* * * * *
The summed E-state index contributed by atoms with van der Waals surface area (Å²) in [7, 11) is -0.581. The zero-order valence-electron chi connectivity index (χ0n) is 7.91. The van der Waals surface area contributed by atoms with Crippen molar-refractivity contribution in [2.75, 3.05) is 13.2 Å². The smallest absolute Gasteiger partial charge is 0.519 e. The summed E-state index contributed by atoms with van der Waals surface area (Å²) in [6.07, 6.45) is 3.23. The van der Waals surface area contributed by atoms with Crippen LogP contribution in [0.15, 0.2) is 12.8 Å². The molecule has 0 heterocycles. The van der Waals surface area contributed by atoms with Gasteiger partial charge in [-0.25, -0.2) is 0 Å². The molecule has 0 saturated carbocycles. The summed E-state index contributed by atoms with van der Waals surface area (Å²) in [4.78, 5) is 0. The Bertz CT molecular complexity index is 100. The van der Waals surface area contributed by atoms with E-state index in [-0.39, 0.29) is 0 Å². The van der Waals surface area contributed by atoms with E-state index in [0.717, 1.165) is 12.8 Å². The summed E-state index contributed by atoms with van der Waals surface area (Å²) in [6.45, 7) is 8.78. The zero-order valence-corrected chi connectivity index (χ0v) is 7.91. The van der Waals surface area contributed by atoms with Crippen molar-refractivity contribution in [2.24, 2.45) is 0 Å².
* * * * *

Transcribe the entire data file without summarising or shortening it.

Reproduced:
The summed E-state index contributed by atoms with van der Waals surface area (Å²) in [7, 11) is -0.581. The zero-order valence-electron chi connectivity index (χ0n) is 7.91. The van der Waals surface area contributed by atoms with Crippen molar-refractivity contribution in [2.75, 3.05) is 13.2 Å². The smallest absolute Gasteiger partial charge is 0.519 e. The summed E-state index contributed by atoms with van der Waals surface area (Å²) in [6.07, 6.45) is 3.23. The van der Waals surface area contributed by atoms with Crippen LogP contribution in [0.15, 0.2) is 12.8 Å². The molecule has 0 heterocycles. The van der Waals surface area contributed by atoms with Gasteiger partial charge in [-0.25, -0.2) is 0 Å². The molecule has 0 saturated carbocycles. The summed E-state index contributed by atoms with van der Waals surface area (Å²) in [4.78, 5) is 0. The Bertz CT molecular complexity index is 100. The van der Waals surface area contributed by atoms with E-state index in [-0.39, 0.29) is 0 Å². The van der Waals surface area contributed by atoms with E-state index in [0.717, 1.165) is 12.8 Å². The summed E-state index contributed by atoms with van der Waals surface area (Å²) in [6.45, 7) is 8.78. The zero-order valence-corrected chi connectivity index (χ0v) is 7.91. The van der Waals surface area contributed by atoms with Crippen molar-refractivity contribution in [2.24, 2.45) is 0 Å².